In her 1971 review of William Friedkin’s grimy crime thriller The French Connection, Pauline Kael describes New York as a “city in breakdown.” Films made in the city during the late 60s and early 70s couldn’t help but capture the chaos. As Kael writes, “the hookers and junkies in the freakshow on the screen are indistinguishable from the ones in the freakshow on the streets.” Hollywood directors of the day could hide skid row behind plywood sets and camera tricks. Most directors working in New York either didn’t have the time or the inclination to shoot around the trash, and thus the line between fact and fiction became so blurry as to be nonexistent.
New York has changed a great deal since then. Its cinema has not. A real rain has come and washed Kael’s bums, dopers, junkies, and whores off the streets–but the intrepid directors who take the city as their muse have no choice but to render it as it stands. Dasha Nekrasova’s directorial debut The Scary of Sixty-First is no exception.
The New York of The Scary of Sixty-First is not the New York of Super Fly or Cruising–it’s barely the New York of Seinfeld. But it is the New York of now. Sure, the streets are clean, but they’re also ominously empty of people. You get the sense that everyone with anything that might be called a survival instinct got out while the getting was good and left the Big Apple to the worms. Further, Nekrasova and Madeleine Quinn’s script perfectly captures the frenzied amphetamine patter of the city’s more eccentric culturati, rushing the audience through a plot that plays like a combination of Rosemary’s Baby, Eyes Wide Shut, Possession, and your Twitter feed. A pair of mismatched roommates (Betsey Brown and Madeline Quinn) discover their Manhattan apartment was, until recently, the secret fuckpad of none other than everyone’s favorite Satanic pedophile. No, not Charlie Sheen–Jeffrey Epstein. The revelation embroils both women in a byzantine conspiracy that implicates everyone from Hillary Clinton to Prince Andrew, and culminates in an entertaining–if not particularly inspired–twist that I won’t spoil here.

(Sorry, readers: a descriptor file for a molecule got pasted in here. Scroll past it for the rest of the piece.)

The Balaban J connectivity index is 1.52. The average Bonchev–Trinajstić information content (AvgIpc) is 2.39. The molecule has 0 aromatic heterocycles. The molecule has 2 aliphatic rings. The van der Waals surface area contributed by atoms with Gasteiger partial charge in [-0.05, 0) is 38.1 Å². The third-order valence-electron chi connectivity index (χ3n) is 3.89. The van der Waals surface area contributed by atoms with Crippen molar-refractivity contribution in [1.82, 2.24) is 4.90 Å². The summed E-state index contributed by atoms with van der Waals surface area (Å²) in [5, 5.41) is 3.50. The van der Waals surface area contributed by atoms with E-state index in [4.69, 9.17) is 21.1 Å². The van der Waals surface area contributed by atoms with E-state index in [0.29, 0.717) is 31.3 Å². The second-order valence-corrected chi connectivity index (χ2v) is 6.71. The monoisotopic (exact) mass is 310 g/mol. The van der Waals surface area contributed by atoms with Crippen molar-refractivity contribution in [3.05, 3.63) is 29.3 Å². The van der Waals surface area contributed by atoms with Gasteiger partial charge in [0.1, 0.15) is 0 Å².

It’s always risky paying homage to the greats. On the one hand, your name will be mentioned in the same breath as Polanski, Kubrick, and Zulawski. But on the other hand, your name will be mentioned in the same breath as Polanski, Kubrick, and Zulawski. It speaks well of Nekrasova’s talents as a young writer and director, then, that her references to the films named above do not completely overwhelm her own creative vision.
The Scary of Sixty-First is by turns hilariously funny and grotesquely macabre. The combination is occasionally off putting, though it’s nice to feel like there’s a person behind the camera for a change in this era of committee approved blockbusters. I’d trade a thousand Black Widows for one Scary of Sixty-First. It’s authentic in the same way The French Connection is, but Nekrasova trades Friedkin’s blaring sirens and hardboiled machismo for a world of quiet paranoia and lurid lesbianic love affairs. She paints a damning picture of the New New York. The Scary of Sixty-First is the kind of movie that will make you want to make movies, and with its upcoming release on Shudder sometime later this year I’m hopeful we’ll see a wave of sleazoid Epsploitation movies in the near future.